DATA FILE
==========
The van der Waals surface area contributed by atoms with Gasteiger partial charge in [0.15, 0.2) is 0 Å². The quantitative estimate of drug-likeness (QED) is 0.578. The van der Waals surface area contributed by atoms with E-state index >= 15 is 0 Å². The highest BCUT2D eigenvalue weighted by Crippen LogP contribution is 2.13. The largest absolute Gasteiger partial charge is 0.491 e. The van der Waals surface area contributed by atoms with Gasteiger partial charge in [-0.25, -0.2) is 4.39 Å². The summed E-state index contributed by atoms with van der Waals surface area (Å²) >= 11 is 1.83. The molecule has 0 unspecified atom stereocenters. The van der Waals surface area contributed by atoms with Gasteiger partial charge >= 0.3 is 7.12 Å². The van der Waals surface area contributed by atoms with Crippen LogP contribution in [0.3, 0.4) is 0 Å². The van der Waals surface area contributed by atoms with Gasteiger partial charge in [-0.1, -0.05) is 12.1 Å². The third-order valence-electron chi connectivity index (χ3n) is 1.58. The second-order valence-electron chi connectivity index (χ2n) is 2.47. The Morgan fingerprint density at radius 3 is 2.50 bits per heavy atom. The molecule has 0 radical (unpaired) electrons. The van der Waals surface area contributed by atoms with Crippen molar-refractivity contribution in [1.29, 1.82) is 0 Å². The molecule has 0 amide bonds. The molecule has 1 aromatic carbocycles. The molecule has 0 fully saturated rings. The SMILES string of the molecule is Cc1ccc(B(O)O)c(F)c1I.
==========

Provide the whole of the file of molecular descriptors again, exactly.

The van der Waals surface area contributed by atoms with Gasteiger partial charge in [0.15, 0.2) is 0 Å². The quantitative estimate of drug-likeness (QED) is 0.578. The van der Waals surface area contributed by atoms with E-state index >= 15 is 0 Å². The highest BCUT2D eigenvalue weighted by Crippen LogP contribution is 2.13. The largest absolute Gasteiger partial charge is 0.491 e. The van der Waals surface area contributed by atoms with Gasteiger partial charge in [-0.25, -0.2) is 4.39 Å². The summed E-state index contributed by atoms with van der Waals surface area (Å²) >= 11 is 1.83. The molecule has 0 unspecified atom stereocenters. The van der Waals surface area contributed by atoms with Gasteiger partial charge >= 0.3 is 7.12 Å². The van der Waals surface area contributed by atoms with Crippen LogP contribution in [0.3, 0.4) is 0 Å². The van der Waals surface area contributed by atoms with Gasteiger partial charge in [-0.1, -0.05) is 12.1 Å². The third-order valence-electron chi connectivity index (χ3n) is 1.58. The second-order valence-electron chi connectivity index (χ2n) is 2.47. The Morgan fingerprint density at radius 3 is 2.50 bits per heavy atom. The molecule has 0 radical (unpaired) electrons. The van der Waals surface area contributed by atoms with Crippen molar-refractivity contribution in [1.29, 1.82) is 0 Å². The molecule has 0 amide bonds. The molecule has 1 aromatic carbocycles. The molecule has 0 fully saturated rings. The SMILES string of the molecule is Cc1ccc(B(O)O)c(F)c1I.